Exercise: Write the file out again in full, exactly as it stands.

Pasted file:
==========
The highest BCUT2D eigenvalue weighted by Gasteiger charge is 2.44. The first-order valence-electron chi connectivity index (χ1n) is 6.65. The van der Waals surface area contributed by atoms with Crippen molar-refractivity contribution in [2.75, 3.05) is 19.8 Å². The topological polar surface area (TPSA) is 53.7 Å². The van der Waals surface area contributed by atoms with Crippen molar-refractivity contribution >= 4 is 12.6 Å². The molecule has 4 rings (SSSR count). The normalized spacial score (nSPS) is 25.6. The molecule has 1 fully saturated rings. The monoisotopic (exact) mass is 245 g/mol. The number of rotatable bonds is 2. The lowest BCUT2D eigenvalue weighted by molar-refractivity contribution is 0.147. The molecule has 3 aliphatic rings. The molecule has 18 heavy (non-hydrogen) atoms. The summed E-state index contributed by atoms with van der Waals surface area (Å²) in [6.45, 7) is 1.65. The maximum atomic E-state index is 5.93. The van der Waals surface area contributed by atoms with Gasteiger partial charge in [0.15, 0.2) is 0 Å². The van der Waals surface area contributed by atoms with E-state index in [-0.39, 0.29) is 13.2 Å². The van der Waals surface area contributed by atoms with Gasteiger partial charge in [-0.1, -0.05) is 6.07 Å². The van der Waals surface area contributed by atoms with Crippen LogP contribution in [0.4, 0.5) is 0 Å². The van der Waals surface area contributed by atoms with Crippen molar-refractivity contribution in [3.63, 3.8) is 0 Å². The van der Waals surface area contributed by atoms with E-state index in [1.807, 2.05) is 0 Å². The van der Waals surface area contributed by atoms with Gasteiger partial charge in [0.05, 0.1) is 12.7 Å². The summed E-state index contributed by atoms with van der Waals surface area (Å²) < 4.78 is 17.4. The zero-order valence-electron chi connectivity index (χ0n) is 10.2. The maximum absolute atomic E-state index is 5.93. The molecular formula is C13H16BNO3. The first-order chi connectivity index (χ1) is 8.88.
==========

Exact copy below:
The highest BCUT2D eigenvalue weighted by Gasteiger charge is 2.44. The first-order valence-electron chi connectivity index (χ1n) is 6.65. The van der Waals surface area contributed by atoms with Crippen molar-refractivity contribution in [2.75, 3.05) is 19.8 Å². The topological polar surface area (TPSA) is 53.7 Å². The van der Waals surface area contributed by atoms with Crippen molar-refractivity contribution >= 4 is 12.6 Å². The molecule has 4 rings (SSSR count). The normalized spacial score (nSPS) is 25.6. The molecule has 1 fully saturated rings. The monoisotopic (exact) mass is 245 g/mol. The number of rotatable bonds is 2. The lowest BCUT2D eigenvalue weighted by molar-refractivity contribution is 0.147. The molecule has 3 aliphatic rings. The molecule has 18 heavy (non-hydrogen) atoms. The summed E-state index contributed by atoms with van der Waals surface area (Å²) in [6.45, 7) is 1.65. The maximum atomic E-state index is 5.93. The van der Waals surface area contributed by atoms with Gasteiger partial charge in [0.15, 0.2) is 0 Å². The van der Waals surface area contributed by atoms with E-state index in [-0.39, 0.29) is 13.2 Å². The van der Waals surface area contributed by atoms with Gasteiger partial charge in [-0.1, -0.05) is 6.07 Å². The van der Waals surface area contributed by atoms with Crippen LogP contribution in [0.4, 0.5) is 0 Å². The van der Waals surface area contributed by atoms with Crippen molar-refractivity contribution in [3.63, 3.8) is 0 Å². The van der Waals surface area contributed by atoms with E-state index in [1.807, 2.05) is 0 Å². The van der Waals surface area contributed by atoms with Gasteiger partial charge in [0.05, 0.1) is 12.7 Å². The summed E-state index contributed by atoms with van der Waals surface area (Å²) < 4.78 is 17.4. The zero-order valence-electron chi connectivity index (χ0n) is 10.2. The maximum absolute atomic E-state index is 5.93. The molecular formula is C13H16BNO3. The first-order chi connectivity index (χ1) is 8.88.